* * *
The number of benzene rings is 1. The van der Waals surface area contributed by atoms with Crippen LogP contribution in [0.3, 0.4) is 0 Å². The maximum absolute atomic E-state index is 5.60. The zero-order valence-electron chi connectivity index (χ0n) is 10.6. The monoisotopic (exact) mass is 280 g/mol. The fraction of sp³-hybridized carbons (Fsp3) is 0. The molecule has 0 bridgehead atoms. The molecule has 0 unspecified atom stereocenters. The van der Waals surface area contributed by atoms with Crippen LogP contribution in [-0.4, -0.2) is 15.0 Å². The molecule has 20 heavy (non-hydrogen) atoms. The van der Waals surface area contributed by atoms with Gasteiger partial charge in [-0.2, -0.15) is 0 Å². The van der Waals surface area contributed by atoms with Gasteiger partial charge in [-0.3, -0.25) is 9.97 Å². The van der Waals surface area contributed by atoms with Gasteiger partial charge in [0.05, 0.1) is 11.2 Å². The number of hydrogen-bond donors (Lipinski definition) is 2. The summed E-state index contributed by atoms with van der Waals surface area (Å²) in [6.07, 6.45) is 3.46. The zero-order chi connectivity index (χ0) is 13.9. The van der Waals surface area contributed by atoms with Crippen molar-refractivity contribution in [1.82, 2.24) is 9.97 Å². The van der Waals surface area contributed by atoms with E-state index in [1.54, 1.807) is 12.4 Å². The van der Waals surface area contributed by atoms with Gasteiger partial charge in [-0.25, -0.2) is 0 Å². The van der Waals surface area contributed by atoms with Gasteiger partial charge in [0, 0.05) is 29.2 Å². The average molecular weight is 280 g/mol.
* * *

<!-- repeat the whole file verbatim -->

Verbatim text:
The number of benzene rings is 1. The van der Waals surface area contributed by atoms with Crippen LogP contribution in [0.3, 0.4) is 0 Å². The maximum absolute atomic E-state index is 5.60. The zero-order valence-electron chi connectivity index (χ0n) is 10.6. The monoisotopic (exact) mass is 280 g/mol. The fraction of sp³-hybridized carbons (Fsp3) is 0. The molecule has 0 bridgehead atoms. The molecule has 0 unspecified atom stereocenters. The van der Waals surface area contributed by atoms with Crippen LogP contribution in [-0.4, -0.2) is 15.0 Å². The molecule has 20 heavy (non-hydrogen) atoms. The van der Waals surface area contributed by atoms with Gasteiger partial charge in [-0.2, -0.15) is 0 Å². The van der Waals surface area contributed by atoms with Gasteiger partial charge in [-0.3, -0.25) is 9.97 Å². The van der Waals surface area contributed by atoms with Gasteiger partial charge in [0.05, 0.1) is 11.2 Å². The number of hydrogen-bond donors (Lipinski definition) is 2. The summed E-state index contributed by atoms with van der Waals surface area (Å²) in [6.07, 6.45) is 3.46. The zero-order chi connectivity index (χ0) is 13.9. The van der Waals surface area contributed by atoms with Crippen molar-refractivity contribution in [1.82, 2.24) is 9.97 Å². The van der Waals surface area contributed by atoms with E-state index in [1.54, 1.807) is 12.4 Å². The van der Waals surface area contributed by atoms with Gasteiger partial charge in [-0.25, -0.2) is 0 Å². The van der Waals surface area contributed by atoms with Gasteiger partial charge in [0, 0.05) is 29.2 Å². The average molecular weight is 280 g/mol.